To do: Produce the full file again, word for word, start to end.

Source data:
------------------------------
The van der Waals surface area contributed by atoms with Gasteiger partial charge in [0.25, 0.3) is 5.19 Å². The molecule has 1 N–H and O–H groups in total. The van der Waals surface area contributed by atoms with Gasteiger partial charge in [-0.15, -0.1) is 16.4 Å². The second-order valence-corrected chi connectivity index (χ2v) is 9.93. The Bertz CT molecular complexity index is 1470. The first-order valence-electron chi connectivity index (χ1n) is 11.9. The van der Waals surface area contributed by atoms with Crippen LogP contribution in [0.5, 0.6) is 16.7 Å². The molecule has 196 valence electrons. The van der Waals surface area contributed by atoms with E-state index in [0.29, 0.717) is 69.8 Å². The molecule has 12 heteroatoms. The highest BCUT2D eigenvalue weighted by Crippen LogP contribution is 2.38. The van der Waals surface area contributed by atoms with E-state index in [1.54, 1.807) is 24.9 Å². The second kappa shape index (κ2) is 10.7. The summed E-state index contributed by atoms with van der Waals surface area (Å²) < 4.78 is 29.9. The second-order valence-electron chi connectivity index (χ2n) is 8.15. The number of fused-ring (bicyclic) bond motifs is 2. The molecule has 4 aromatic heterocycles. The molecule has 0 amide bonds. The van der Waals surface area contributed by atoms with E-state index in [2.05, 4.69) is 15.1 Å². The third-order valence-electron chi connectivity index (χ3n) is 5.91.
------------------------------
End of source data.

The van der Waals surface area contributed by atoms with Gasteiger partial charge in [0.25, 0.3) is 5.19 Å². The molecule has 1 N–H and O–H groups in total. The van der Waals surface area contributed by atoms with Gasteiger partial charge in [-0.15, -0.1) is 16.4 Å². The second-order valence-corrected chi connectivity index (χ2v) is 9.93. The Bertz CT molecular complexity index is 1470. The first-order valence-electron chi connectivity index (χ1n) is 11.9. The van der Waals surface area contributed by atoms with Crippen LogP contribution in [0.5, 0.6) is 16.7 Å². The molecule has 196 valence electrons. The van der Waals surface area contributed by atoms with E-state index in [0.29, 0.717) is 69.8 Å². The molecule has 12 heteroatoms. The highest BCUT2D eigenvalue weighted by Crippen LogP contribution is 2.38. The van der Waals surface area contributed by atoms with E-state index in [1.54, 1.807) is 24.9 Å². The second kappa shape index (κ2) is 10.7. The summed E-state index contributed by atoms with van der Waals surface area (Å²) < 4.78 is 29.9. The second-order valence-electron chi connectivity index (χ2n) is 8.15. The number of fused-ring (bicyclic) bond motifs is 2. The molecule has 4 aromatic heterocycles. The molecule has 0 amide bonds. The van der Waals surface area contributed by atoms with E-state index in [2.05, 4.69) is 15.1 Å². The third-order valence-electron chi connectivity index (χ3n) is 5.91.